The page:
• Tyler Cowen at Marginal Revolution suggests that, even if the economy of China is larger than the United States, Chinese per capita poverty means China does not have the leading economy.
  • Diane Duane at Out of Ambit writes about how she is writing a gay sex scene.
  • Jim Belshaw at Personal Reflections reflects on “OK Boomer”.
  • Roads and Kingdoms interviews Mexican chef Ruffo Ibarra.
  • Peter Rukavina shares his list of levees for New Year’s Day 2020 on PEI.
  • The Russian Demographics Blog shares a map indicating fertility rates in the different regions of the European Union.
  • Starts With A Bang’s Ethan Siegel explains how quantum physics are responsible for vast cosmic structures.
  • Charles Soule at Whatever explains his reasoning behind his new body-swap novel.
  • Window on Eurasia notes how the negotiations between Russia and Ukraine in Paris show the lack of meaningful pro-Russian sentiment there.
  • Yorkshire Ranter Alex Harrowell talks about his lessons from working in the recent British election.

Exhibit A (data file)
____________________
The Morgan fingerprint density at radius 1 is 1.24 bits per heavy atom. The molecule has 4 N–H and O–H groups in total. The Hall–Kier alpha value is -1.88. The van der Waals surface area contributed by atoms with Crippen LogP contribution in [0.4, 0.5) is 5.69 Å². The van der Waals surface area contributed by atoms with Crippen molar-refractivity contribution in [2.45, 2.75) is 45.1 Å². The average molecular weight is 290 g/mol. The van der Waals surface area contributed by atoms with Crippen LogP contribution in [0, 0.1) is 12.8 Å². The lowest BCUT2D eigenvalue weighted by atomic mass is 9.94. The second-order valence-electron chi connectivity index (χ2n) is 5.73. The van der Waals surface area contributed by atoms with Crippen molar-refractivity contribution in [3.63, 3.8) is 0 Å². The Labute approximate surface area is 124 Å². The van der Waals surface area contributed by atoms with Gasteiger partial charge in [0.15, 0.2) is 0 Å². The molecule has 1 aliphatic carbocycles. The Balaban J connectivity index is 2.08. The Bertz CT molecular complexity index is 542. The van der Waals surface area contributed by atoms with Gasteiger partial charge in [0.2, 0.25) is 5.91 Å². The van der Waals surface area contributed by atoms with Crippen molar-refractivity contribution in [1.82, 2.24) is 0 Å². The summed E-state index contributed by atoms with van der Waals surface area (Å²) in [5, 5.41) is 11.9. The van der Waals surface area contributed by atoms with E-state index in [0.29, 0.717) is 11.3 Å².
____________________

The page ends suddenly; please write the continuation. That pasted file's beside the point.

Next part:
• Arnold Zwicky looks at a syncretic, Jewish-Jedi, holiday poster.

[URBAN NOTE] Ten JSTOR Daily links (@jstor_daily)

  • JSTOR Daily considers whether koalas are actually going extinct, here.
  • JSTOR Daily looks at the life and accomplishments of Alexander Von Humboldt, here.
  • JSTOR Daily looks at how a move to California doomed the Oneida Community, here.
  • JSTOR Daily considers how the genetically diverse wild relatives of current crops could help our agriculture, here.
  • JSTOR Daily looks at the devastating flood of Florence in 1966, here.
  • JSTOR Daily points out there is no template for emotional intelligence, here.
  • JSTOR Daily explores some remarkable lumpy pearls, here.
  • JSTOR Daily notes an 1870 scare over the future of men, here.
  • JSTOR Daily reports on the staging of war scenes for the 1945 documentary The Battle of San Pietro, here.
  • JSTOR Daily considers the bioethics of growing human brains in a petri dish, here.

[BLOG] Some Thursday links

  • Bad Astronomy notes the very odd structure of galaxy NGC 2775.
  • Dangerous Minds reports on the 1987 riot by punks that wrecked a Seattle ferry.
  • Bruce Dorminey reports on a new suggestion from NASA that the massive dust towers of Mars have helped dry out that world over eons.